News Room

Press Releases

January 6, 2016
While the FTC overstates the potential risk of companies using big data to discriminate against consumers, it rightly acknowledges that big data is a valuable tool to improve the lives of underserved populations.
December 18, 2015
As ITIF explained in a report earlier this year, the R&D tax credit and bonus depreciation are essential for spurring innovation and creating high-paying jobs.
December 16, 2015
ITIF welcomes completion of the World Trade Organization’s Information Technology Agreement, which will reduce global tariffs on hundreds of information and communications technology products.

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News Clips

December 16, 2015
“Our report makes the case that no country will successfully capture the benefits of the Internet of Things by leaving its development solely up to the market. Just as no country can capture the benefits of the Internet of Things without a robust private sector unencumbered by restrictive regulations that is free to innovate,” said Joshua New in FedScoop.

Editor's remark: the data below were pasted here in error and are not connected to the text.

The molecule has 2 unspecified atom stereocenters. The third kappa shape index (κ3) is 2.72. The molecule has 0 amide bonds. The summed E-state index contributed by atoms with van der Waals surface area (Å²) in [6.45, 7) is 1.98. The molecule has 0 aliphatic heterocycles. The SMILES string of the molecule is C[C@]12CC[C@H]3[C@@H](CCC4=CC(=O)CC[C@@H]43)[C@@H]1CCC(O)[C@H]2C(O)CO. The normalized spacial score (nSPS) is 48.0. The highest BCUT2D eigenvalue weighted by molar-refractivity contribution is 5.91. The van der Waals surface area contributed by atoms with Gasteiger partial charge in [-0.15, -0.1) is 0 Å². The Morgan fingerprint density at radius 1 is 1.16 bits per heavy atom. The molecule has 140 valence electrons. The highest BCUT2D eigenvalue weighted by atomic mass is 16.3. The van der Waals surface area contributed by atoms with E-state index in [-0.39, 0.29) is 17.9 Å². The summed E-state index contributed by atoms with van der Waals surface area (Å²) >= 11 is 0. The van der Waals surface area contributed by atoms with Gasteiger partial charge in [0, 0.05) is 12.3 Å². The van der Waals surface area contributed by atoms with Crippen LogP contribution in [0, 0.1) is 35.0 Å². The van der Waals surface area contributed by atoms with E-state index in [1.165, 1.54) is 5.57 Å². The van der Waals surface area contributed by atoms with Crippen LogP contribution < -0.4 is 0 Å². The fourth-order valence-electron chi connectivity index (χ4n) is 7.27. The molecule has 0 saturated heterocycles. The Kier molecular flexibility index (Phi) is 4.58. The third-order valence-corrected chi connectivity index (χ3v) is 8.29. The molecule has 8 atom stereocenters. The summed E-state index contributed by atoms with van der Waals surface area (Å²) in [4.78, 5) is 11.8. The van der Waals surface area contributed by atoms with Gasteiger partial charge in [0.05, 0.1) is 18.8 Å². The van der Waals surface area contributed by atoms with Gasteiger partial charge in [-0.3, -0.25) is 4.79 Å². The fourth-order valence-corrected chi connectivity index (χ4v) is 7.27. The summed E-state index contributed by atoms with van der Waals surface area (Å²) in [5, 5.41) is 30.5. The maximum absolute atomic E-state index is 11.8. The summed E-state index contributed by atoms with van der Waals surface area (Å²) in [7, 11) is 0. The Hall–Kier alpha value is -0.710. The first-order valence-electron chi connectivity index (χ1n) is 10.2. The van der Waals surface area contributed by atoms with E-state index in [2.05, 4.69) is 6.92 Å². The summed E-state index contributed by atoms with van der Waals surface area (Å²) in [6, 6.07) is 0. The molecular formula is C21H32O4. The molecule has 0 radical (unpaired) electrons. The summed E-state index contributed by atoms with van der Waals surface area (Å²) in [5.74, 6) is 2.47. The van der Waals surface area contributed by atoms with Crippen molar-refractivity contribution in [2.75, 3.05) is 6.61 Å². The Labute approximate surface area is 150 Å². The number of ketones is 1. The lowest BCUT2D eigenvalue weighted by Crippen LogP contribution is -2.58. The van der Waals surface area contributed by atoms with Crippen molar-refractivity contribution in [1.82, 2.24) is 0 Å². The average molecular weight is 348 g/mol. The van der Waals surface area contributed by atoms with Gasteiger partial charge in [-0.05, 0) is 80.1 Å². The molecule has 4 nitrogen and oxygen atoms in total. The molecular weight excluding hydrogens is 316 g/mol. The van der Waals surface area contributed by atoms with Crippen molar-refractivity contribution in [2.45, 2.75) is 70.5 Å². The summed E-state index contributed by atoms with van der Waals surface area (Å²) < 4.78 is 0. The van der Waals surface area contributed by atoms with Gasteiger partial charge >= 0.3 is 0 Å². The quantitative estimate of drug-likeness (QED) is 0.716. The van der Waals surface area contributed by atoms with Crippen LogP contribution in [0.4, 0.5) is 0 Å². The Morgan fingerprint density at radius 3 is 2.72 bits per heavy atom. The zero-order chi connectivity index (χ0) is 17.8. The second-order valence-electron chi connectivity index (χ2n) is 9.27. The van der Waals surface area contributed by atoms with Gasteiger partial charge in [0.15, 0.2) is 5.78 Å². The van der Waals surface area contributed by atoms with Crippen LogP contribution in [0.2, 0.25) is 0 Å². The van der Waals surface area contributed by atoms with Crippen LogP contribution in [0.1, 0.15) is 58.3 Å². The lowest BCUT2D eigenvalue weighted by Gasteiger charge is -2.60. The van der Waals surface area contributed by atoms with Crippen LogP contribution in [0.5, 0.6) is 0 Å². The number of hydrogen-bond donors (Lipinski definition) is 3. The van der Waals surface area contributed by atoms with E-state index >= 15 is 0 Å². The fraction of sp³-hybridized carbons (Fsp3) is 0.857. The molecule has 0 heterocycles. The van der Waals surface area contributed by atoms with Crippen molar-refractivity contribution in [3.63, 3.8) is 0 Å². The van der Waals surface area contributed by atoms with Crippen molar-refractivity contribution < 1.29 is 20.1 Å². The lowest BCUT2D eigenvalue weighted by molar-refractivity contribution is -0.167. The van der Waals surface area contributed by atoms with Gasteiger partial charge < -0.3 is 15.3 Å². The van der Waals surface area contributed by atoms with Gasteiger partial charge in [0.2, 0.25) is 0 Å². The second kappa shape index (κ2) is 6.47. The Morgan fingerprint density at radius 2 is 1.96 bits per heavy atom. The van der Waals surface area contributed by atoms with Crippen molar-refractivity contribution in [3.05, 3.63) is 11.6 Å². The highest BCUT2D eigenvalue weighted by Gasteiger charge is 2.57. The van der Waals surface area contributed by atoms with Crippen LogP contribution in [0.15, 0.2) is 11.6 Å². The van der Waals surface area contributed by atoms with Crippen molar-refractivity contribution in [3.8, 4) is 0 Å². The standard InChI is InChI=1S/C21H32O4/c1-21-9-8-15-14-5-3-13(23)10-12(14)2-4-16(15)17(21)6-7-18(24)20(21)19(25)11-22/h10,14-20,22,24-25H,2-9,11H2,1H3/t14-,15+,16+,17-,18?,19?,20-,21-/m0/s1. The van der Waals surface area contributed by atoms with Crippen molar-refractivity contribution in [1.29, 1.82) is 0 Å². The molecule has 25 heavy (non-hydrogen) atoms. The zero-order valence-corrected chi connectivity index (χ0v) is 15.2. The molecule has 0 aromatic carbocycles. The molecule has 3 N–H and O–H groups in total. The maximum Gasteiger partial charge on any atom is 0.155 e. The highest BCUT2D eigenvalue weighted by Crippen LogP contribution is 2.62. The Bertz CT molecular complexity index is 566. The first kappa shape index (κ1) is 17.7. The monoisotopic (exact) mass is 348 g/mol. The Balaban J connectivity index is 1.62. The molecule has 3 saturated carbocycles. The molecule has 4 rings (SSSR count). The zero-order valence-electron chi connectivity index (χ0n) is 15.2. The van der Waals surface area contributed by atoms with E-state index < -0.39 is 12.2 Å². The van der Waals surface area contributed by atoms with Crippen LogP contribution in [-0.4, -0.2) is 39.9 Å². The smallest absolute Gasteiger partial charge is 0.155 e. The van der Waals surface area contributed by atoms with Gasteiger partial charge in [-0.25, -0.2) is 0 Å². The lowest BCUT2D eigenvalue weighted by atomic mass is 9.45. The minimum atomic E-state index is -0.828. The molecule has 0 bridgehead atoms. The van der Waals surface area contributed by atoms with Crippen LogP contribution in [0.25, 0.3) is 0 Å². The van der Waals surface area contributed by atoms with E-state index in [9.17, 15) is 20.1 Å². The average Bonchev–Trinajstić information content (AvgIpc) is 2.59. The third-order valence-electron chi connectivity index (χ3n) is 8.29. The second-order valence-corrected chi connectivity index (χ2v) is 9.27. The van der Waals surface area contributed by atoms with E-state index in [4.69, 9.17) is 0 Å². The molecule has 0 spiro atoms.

December 16, 2015
“Completion of this agreement is not just a win for exporters. It is also a win for the millions of potential new users around the world who can now access high-tech products at lower costs. Technology use is the key driver of productivity and growth in the global economy, so this is a victory for all involved,” said Stephen Ezell in The Hill.
December 16, 2015
“Unfortunately, creating restrictive rules for emerging technology at such an emerging stage in its development without clear evidence of how it could actually end up affecting consumers can have unintended consequences that limit innovation by restricting business models or even cost,” said Joshua New in Government Technology.
December 11, 2015
The ITA has been one of the most commercially successful trade deals in history. “The original agreement helped to boost annual worldwide information and communications technology trade from $1.2 trillion in 1996, when it took effect, to more than $5 trillion today,” said Stephen Ezell in the South China Morning Post.
December 8, 2015
“Having the same price throughout the EU means people in Slovenia, Greece, the Czech Republic will have to pay more for films than they do now. If you start charging them at Swedish prices, then all you will get is more piracy,” said Rob Atkinson in POLITICO.

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